This year is the second year of the Digital Learning Across Boundaries (DLAB) project. We are nearly ready to share learning ideas and resources based around using digital technology creatively with STEAM (Science, Technology, Engineering, the Arts and Mathematics).
The online course will begin in the first week of June. You can sign up at this link.
STEM to STEAM adds the Arts to the integrated and applied study of Science, Technology, Engineering and Maths (STEM), to create interdisciplinary challenge-based learning opportunities. Creativity and imagination, which lie at the heart of the arts, are blended with the critical thought and enquiry of STEM.
This is a flexible online course that you can join in with at a pace and depth that suits you. We will suggest activities and ideas based on our international DLaB project work, and encourage you to try them within your teaching.
We would like you to leave each week with something new to try out in practice and we will encourage you to share your experiences and swap ideas on our weekly themes within our Google+ community. You can start sharing ideas in the online community now; there’s no need to wait for the start date.
Who is this course for?
Our course is aimed at primary and lower secondary teachers, however anyone with an interest in the field is very welcome. It is in English.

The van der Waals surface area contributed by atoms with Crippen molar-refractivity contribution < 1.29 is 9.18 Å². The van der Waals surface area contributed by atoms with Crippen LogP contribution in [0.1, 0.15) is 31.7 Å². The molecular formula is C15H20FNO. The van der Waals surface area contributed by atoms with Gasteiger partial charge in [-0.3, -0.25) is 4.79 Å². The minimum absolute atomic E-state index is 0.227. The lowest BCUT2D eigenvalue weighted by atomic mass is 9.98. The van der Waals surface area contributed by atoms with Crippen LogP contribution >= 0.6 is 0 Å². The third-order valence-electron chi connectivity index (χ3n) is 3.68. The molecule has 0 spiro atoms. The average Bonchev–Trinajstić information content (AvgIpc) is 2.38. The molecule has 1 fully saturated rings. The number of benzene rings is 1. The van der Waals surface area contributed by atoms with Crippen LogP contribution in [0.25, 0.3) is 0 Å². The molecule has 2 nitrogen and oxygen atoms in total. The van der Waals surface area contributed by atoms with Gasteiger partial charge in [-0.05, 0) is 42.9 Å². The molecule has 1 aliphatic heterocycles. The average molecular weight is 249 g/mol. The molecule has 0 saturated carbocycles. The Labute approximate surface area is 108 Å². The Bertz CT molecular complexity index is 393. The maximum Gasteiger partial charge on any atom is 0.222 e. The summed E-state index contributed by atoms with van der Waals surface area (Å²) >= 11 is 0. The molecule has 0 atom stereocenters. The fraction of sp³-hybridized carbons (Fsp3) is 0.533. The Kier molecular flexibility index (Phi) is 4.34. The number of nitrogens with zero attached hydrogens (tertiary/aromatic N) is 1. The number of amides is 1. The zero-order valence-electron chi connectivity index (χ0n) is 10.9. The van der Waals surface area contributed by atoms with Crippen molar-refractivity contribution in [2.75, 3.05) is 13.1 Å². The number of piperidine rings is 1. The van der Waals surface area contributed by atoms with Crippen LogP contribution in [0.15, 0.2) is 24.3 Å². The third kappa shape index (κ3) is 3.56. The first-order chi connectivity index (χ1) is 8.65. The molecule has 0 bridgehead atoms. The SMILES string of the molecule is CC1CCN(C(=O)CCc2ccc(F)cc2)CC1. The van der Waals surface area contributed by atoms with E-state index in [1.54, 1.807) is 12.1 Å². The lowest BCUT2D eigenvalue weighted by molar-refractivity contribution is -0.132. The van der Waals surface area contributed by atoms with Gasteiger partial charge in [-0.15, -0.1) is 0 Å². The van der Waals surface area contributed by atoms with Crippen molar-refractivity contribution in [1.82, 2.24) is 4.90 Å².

Last week two Foundation Degree Learning and Teaching (FDLT) groups took part in conversations with students in Mexico and UN alumni in Brazil.
The first part of the conversation was focused around asking and answering yes/no questions to find out where in the world they were within a Skype call. The rest of the conversation explored comparisons between the education systems and school life in each country. Over two days students made contact with educators and alumni to discover how FDLT students could enrich their own work in UK schools. Dr Brenda Padilla, part of the Faculty of Psychology from the Universidad Autónoma de Nuevo Leónin in Mexico, has blogged about the experience which enabled her students and ours to discuss aspects of classroom differentiation, educational politics and course modules. Whilst Carolina Andrade a former UN student working in São Paulo, Brazil was able to reflect on her learning experiences with FDLT students.
Across the two days students took part in Changemaker workshops and presentations faciliated by Liam Norton, Abi Wicks and Marie Alty. Also our Skype Guest Speaker Yvette Thomas Head of Equalities Children’s Social Care and Learning for Buckinghamshire County Council, encouraged FDLT students to see the classroom as a ‘Window to the World’ in an attempt to work with partners in other countries.
This week all three Foundation Degree Learning and Teaching (FDLT) groups took part in conversations with Teaching Assistants and students in other countries.